Your first step is to ask your midwife or doctor if they know what the hospital policy is where you've chosen to give birth. You will want to verify their answer with the labor and delivery unit at the hospital. If there is an exception available, the hospital will be able to explain it to you.
If there is no exception, you will need to talk to someone about getting one if it is important to you to have your husband with you during the epidural administration. This might be the head of labor and delivery or you may need to go to the board of directors. This is not as difficult as it seems. It might also be as simple as the anesthesiologist on call making an exception. Talking to all of these groups before you have your baby is always best.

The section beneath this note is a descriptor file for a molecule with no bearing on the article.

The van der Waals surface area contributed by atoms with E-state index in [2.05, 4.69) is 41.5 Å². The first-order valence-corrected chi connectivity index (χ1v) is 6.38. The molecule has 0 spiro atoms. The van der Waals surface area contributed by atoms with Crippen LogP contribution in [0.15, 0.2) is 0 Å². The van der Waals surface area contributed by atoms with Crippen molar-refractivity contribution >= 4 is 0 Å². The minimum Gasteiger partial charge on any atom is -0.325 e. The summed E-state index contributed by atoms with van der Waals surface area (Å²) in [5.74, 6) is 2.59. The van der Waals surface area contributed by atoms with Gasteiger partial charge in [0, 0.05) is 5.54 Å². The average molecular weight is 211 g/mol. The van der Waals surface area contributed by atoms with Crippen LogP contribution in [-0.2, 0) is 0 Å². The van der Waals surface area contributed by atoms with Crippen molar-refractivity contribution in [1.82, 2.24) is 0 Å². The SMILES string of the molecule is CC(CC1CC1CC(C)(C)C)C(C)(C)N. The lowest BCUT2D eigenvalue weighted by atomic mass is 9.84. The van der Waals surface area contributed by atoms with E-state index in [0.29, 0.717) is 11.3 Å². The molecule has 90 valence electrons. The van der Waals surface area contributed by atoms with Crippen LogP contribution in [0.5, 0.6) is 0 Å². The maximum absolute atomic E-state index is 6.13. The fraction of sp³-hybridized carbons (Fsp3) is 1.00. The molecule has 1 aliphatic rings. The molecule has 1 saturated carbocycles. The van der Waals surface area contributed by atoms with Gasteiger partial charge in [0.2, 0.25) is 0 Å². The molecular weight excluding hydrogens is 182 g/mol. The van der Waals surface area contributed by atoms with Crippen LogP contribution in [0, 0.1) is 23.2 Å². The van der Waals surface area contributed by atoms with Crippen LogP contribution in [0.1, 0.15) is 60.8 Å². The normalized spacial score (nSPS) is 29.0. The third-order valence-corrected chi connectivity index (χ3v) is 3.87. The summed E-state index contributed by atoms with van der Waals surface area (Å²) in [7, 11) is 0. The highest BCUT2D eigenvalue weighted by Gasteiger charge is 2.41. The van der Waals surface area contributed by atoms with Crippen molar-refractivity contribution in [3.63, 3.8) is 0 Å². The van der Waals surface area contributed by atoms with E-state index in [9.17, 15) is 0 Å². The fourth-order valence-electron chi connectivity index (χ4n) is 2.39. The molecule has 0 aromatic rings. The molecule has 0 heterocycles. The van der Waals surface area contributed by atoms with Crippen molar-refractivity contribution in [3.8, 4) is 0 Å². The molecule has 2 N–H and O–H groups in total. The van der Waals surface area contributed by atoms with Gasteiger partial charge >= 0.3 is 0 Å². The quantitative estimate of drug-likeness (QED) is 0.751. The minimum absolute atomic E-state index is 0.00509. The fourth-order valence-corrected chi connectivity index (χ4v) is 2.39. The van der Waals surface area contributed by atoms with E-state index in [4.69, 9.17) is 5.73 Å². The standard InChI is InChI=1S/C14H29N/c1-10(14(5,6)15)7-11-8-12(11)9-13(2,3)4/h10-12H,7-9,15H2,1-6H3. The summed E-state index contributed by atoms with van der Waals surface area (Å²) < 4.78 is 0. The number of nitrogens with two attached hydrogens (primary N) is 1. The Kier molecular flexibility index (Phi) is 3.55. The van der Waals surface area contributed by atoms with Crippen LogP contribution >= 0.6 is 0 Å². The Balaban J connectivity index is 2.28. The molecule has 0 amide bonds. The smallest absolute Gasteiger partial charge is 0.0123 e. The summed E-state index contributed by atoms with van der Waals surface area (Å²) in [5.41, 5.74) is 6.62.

There are some hospitals that allow a doula to stay and not the spouse. This might be another alternative for you. This is particularly true if your husband or partner can't handle the epidural administration.
If someone stays with you, typically the can stay at your bedside. If you are receiving an epidural while lying down on your side, then can kneel next to the bed, hold your hand and talk to you without seeing anything. If you are sitting up, they may be able to stand in front of you, while you hold onto them for support. A doctor or nurse can show you which positions work best for support people.